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Hey, Texplainer: Why are some legislative hearings televised but others aren't? What's the difference between a formal hearing and a public hearing?
For starters, the rules are different in each of the chambers.
According to Secretary of the Senate Patsy Spaw, the Senate can televise hearings if they are held in one of seven committee rooms equipped with cameras (see the room numbers here). They are not required to televise every hearing, but audio recordings are mandatory since they are the official record. The Senate Chamber is also televised. In addition, all available video is streamed online and archived.
Things work a bit differently in the House. In a nutshell, public hearings are televised based on capacity. The folks at House Video/Audio Services usually try to remind the more than 40 committees and sub-committees that their hearings can be televised. But they can only tape up to eight hearings simultaneously. Like the Senate, though, audio in every House hearing is recorded and archived.
So how do they decide which hearings to televise or webcast? The speaker’s office told us the House AV folks and the committee clerks usually work together to make sure the committees receive an equal share of broadcast time. If a committee clerk knows an upcoming bill will garner lots of public interest, they’ll notify the AV and committee coordinators.
Now, to the second question...
It doesn’t really apply to the Senate. Spaw says there is no distinction in that chamber between formal and public hearings. Public notice of a hearing for any bill is required to be posted for at least 24 hours. All meetings are open. Even if they can’t be televised, audio is always recorded.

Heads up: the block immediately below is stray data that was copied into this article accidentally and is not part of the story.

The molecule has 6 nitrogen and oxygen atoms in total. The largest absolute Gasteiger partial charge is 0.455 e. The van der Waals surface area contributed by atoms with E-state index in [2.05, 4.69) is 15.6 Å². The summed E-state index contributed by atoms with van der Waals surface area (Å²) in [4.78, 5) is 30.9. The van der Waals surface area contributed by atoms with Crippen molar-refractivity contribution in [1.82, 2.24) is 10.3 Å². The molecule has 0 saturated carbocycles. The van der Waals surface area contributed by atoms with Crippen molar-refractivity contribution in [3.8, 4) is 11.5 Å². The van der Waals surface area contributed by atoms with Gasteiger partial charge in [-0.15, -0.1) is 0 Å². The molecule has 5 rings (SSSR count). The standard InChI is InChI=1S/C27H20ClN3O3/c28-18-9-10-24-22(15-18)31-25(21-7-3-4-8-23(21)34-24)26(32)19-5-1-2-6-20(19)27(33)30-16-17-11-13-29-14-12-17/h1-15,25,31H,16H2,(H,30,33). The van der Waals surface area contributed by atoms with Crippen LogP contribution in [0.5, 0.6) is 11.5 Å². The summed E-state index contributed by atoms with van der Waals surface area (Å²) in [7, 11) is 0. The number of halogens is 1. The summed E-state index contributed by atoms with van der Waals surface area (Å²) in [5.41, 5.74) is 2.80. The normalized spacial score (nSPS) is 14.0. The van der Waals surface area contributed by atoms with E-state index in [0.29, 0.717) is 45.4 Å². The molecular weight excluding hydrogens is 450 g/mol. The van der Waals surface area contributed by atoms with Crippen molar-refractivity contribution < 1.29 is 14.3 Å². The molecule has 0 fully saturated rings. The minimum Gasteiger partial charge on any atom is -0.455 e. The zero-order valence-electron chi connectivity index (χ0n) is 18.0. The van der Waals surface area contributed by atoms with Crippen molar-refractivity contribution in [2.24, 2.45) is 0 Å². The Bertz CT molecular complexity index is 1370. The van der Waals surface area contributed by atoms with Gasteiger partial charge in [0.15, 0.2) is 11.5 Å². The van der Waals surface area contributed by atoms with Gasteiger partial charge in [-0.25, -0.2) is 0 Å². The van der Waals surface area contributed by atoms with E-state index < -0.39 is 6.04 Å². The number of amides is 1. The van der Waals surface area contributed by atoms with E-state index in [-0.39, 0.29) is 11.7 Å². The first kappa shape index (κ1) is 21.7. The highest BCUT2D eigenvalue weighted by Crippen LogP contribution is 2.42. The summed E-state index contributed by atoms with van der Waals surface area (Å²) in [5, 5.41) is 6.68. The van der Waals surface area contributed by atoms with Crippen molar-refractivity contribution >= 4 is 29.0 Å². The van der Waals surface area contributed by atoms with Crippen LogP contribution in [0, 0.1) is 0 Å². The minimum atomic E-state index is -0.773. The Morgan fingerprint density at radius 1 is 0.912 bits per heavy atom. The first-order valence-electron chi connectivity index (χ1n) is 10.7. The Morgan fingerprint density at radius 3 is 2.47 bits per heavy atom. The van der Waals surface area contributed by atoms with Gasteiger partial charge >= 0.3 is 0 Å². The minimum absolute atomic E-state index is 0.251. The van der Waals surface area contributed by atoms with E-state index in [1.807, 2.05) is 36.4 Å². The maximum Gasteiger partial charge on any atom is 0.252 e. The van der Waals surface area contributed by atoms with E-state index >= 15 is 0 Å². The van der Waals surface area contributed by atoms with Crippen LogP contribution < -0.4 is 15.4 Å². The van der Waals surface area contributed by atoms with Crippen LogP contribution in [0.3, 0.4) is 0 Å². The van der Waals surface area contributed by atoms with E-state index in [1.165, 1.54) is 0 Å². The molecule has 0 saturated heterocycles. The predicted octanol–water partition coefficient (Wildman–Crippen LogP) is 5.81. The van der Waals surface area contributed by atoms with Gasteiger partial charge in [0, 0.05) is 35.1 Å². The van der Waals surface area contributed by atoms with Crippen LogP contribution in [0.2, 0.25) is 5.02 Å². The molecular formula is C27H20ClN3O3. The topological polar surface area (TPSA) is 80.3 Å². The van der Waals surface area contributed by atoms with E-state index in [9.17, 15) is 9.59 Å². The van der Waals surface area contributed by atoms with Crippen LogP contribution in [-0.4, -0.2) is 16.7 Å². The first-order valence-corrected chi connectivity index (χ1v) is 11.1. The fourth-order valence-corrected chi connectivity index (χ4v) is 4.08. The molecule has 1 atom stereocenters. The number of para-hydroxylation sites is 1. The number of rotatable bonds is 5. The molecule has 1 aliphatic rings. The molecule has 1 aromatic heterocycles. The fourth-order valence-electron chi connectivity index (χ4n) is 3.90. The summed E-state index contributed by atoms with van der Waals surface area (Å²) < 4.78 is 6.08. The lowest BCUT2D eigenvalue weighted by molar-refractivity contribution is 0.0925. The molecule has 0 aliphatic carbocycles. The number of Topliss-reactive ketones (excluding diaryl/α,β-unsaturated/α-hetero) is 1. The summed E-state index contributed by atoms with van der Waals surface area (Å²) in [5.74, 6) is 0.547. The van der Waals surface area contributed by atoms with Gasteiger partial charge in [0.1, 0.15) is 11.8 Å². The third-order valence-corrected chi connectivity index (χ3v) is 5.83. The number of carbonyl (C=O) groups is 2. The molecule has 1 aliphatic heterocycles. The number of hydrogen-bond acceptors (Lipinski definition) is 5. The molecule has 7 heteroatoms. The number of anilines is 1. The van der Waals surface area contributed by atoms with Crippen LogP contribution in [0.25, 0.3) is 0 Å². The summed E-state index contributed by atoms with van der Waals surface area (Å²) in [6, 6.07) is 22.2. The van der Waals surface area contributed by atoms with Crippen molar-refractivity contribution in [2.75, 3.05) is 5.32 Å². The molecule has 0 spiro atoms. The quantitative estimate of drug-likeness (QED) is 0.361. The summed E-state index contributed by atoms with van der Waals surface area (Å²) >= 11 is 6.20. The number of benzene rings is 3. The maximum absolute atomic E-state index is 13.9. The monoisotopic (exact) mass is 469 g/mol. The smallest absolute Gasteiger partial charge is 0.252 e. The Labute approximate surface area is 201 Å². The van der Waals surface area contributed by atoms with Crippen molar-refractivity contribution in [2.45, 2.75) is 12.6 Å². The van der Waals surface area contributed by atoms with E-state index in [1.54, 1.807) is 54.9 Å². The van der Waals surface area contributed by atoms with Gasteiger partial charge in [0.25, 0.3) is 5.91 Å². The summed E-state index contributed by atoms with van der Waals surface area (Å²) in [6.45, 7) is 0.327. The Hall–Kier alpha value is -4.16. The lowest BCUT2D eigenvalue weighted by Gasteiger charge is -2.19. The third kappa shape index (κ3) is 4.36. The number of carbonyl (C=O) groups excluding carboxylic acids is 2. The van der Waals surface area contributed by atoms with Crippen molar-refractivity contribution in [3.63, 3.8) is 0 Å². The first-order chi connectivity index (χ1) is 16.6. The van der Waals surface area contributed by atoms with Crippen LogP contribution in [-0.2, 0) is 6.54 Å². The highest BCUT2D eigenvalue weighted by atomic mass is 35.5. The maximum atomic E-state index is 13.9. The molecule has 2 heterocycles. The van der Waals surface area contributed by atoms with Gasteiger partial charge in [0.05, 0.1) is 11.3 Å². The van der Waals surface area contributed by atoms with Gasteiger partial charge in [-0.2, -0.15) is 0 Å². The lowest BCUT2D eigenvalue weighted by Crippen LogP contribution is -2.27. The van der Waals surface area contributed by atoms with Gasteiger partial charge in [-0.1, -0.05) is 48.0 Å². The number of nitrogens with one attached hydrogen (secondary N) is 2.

In the House, there are actually three types of meetings for which committees and subcommittees can assemble. House rules classify a public hearing as a place “where testimony is to be heard, and where official action may be taken on bills, resolutions or other matters.” A formal meeting is one where officials “may discuss and take official action” on committee matters without testimony. Finally, a work session is where members can discuss bills but can’t take any formal action. The chair decides which kind of meeting he or she will call. If it’s a public hearing, they’re required to give five days notice. The Video/Audio Services Department reports they do not broadcast or webcast formal meetings or work sessions.
Bottom line: Generally, committee meetings are open to the public and recorded — one way or another. Conference committees, though, are a different story for a different day. Stay tuned.
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